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Baroque Architecture Lecture 1 Notes

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by: Bobbi Ellias

Baroque Architecture Lecture 1 Notes ARCH 218-02

Bobbi Ellias


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Class Notes with photo images
History of World Architecture: Middle Ages-18th Century
Yip, Christopher L.
Class Notes
History of Architecture 218 Notes
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This 3 page Class Notes was uploaded by Bobbi Ellias on Thursday January 28, 2016. The Class Notes belongs to ARCH 218-02 at California Polytechnic State University-San Luis Obispo taught by Yip, Christopher L. in Winter 2016. Since its upload, it has received 42 views. For similar materials see History of World Architecture: Middle Ages-18th Century in Architecture at California Polytechnic State University-San Luis Obispo.


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Date Created: 01/28/16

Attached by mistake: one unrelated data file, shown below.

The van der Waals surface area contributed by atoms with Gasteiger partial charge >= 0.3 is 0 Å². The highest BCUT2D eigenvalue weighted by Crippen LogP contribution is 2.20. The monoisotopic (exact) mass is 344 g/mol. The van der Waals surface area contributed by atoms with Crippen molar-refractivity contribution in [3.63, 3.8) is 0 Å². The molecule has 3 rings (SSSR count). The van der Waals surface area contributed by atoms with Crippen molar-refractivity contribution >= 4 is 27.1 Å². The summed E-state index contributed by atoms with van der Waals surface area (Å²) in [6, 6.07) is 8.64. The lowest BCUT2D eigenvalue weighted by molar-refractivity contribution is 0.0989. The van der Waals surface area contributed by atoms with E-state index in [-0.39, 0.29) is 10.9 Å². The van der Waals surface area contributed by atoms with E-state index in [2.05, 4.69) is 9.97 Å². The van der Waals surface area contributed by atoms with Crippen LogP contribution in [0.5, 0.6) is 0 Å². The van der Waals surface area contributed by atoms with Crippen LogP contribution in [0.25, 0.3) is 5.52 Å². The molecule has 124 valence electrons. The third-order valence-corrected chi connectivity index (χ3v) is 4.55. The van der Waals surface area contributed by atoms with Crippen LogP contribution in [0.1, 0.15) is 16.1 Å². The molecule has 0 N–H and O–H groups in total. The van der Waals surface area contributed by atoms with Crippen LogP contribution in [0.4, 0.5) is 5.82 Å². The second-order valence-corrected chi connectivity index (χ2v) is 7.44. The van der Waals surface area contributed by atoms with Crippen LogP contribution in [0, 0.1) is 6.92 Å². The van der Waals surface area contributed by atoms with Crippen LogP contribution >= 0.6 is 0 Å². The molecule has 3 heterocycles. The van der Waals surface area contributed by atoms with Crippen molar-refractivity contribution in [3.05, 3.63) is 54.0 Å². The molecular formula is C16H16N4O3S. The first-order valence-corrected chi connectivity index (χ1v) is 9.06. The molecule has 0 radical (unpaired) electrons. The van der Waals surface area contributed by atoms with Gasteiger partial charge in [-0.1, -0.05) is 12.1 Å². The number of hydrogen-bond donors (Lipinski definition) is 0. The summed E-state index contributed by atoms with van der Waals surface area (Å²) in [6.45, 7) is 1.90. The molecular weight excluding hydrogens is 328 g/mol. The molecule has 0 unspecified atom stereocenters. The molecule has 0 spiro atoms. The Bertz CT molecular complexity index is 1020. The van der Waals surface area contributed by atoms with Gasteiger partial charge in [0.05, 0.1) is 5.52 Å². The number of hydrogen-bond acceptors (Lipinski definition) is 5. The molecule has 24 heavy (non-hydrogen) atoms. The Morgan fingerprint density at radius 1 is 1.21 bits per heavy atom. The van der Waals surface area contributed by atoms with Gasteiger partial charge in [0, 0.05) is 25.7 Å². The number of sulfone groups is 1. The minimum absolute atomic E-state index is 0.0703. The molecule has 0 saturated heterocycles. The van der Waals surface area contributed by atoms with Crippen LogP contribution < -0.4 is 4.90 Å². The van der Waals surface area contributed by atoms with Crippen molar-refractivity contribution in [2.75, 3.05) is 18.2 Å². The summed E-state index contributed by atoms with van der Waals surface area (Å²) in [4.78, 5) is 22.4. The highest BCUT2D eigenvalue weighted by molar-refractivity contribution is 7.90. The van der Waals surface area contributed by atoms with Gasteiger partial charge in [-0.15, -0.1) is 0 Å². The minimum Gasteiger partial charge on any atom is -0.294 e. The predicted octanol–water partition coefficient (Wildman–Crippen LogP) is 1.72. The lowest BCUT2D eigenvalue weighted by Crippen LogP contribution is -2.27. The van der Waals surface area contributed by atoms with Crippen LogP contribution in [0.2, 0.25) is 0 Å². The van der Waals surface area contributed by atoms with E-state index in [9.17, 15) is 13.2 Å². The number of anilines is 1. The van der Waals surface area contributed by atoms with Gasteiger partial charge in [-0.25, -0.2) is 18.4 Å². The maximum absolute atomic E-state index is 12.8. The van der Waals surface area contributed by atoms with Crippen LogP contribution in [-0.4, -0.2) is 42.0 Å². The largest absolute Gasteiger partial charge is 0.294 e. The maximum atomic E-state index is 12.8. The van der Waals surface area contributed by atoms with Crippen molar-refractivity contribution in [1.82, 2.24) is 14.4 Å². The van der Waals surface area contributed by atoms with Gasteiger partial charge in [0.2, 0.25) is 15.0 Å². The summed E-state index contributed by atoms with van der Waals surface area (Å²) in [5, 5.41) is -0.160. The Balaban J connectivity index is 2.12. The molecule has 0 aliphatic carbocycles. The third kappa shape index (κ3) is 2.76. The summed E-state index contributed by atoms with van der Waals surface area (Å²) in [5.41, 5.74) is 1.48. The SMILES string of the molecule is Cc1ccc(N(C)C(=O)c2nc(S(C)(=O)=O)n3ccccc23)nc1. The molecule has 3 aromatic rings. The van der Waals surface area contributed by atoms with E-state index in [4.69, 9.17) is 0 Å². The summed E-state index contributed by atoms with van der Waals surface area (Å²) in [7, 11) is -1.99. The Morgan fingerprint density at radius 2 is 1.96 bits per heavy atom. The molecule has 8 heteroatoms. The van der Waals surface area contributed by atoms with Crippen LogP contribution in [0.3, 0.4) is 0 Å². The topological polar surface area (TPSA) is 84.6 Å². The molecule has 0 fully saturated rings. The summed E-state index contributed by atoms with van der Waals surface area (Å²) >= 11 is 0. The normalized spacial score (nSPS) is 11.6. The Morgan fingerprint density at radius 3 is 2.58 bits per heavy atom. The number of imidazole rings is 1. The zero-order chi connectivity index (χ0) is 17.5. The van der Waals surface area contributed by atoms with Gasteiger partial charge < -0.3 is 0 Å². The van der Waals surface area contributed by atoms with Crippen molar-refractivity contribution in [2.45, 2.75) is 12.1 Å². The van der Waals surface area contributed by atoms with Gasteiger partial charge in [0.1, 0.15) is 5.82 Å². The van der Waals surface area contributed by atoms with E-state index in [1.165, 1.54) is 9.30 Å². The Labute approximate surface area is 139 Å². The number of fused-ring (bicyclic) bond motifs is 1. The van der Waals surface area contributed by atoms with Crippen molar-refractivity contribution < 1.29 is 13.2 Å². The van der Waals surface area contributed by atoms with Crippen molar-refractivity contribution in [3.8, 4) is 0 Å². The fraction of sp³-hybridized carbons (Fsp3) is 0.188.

Baroque: (Roman Baroque) I. Architectural Principles of Renaissance 1. classicism (rediscovery of vitruvius) 2. humanism 3. scientific learning 4. proportion and order A. Villa Giulia, Rome: A.entryway- play with classical elements. arch is made w brick used as decoration B. Reformation: 1. Reformers such as martin Luther react against Church abuses, venality, and oppressiveness. Luther nails his 95 theses to the door of castle church in Wittenberg in 1517. Reformation ideas spread though Europe amongst all social classes. C. Counter Reformation: 1. The religious, intellectual, and political threat of the Protestant Reformation prompts the Counter Reformation (aka Catholic Reformation); an attempt to record church and reestablish traditions. Problems w church: 1. Church gave away land to his supporters 2. Indulgences- buy pardon for sins 3. Buy your way in church (if you want son to be in it, you can buy his presence in church) 2. Jesuit Order- most active order in foreign missions (including Americas) 3. Council of Trent- define doctrines of church and addresses issues within church D. Gesu, Rome. Giacomo Barozzi da Vignola 1. scrolls on side of buildings (looks like bookend instead of church decoration) a. these are present throughout different parts of world but identifies with jesuit order (shows that jesuit churches were widely spread) b. mother church of the Jesuit order and became a model for Jesuit churches around the world. First major project following the “sack of Rome” c. classical elements- at first glance, has basic classical elements of Romanesque d. play on classical: columns are doubles, convex style- door/center comes out towards us (viewers). more sculptural and dynamic than early, simple renaissance 2. interior: a. not baroque- interior is simple and spacious to accommodate a lot of people b. enter broad nave c. big dome with short arch d. broad walkways e. main focus: recenter focus of people on the rituals of the church (eliminate distractions) E. Rebuilding of St. Peter’s basilica: combination of different architect’s work 1. Bramante’s great plan remains focus of building plan 2. dome in center is about same size as great Brunaleschi dome 3. Michelangelo’s plan (image to left)- keeps main idea of bramante’s plan but changes a few things. making more spaces and a rounder overall church. a. structure gets bigger b. less separate shapes, becomes more one shape c. monumental church= focus on great dome d. adds a “front” entryway to church e. columns scale 2 stories f. dome= size of Brunaleschi’s dome in Florence (goes to florence and copies it) i. difference: round, not octangular like Florence dome II. uses tension chains to negate lateral thrust (like Bruncleschi) g. add a nave (Carlo Maderno) to make it more longitudinal to accommodate more people (meets Counter- Reformation desires) II. Baroque Architecture: A. Renaissance: 1. builds on Renaissance architecture. uses same set of classical elements (columns, arches, and pediments) 2. Difference: emphasize movement, plasticity, complex geometry, rather than perfect, balanced geometry B.Strada Pia- Michelangelo (left): C.. city streets: not grid-like (renaissance) but more geometric and widens city D. Gianlorenzo Bernini: Italian sculptor (mainly sculptor, he was also an architect) 1. Apollo and Daphne (realism) 2. Bernini’s David (movement) 3. Baldacchino, St. Peter’s- Bernini (left!) sculpture. dramatic, colorful, dynamic use of classical elements. a. plans oval and trapezoid for structure of plaza in front of church (adds baroque geometry and creativity to entryway- Piazza of St. Peter’s- right image) with fountains. 4. Cornaro Chapel. Bernini. (named after patron family) a. light, sculpture, perspective, color. emotional content (right) -scupltures around in building- one on right is “on stage” inside the building and other sculptures of the family surround the building, “watching” the statues on stage 5. Andrea al Quirinale. Bernini (left) a. classical vocabulary but geometry and plasticity of Baroque. b. note “wings” of church on outside c. completely circular church layout- oval E. Francesco Borromini- Italy. works for bernini 1. Carolo alle Quatro Fonte- Borromini (right) a. warped building style. bends and curves. ripples b. big medallion (looks like rose window style) c. bell tower at an angle d. Bernini- play with geometry e. non-traditional layout (curves and not circular or rectangular)- left image above 2. S. Ivo della Sapienza. Borromini a. inspired by great Mosque of Samarra and Temple of Venus- b. dome are not concentric circles but arcs of same radius drawn from different centers c. Geometry of S. Ivo (left) is complex compared to Romanesque traditional square and circles


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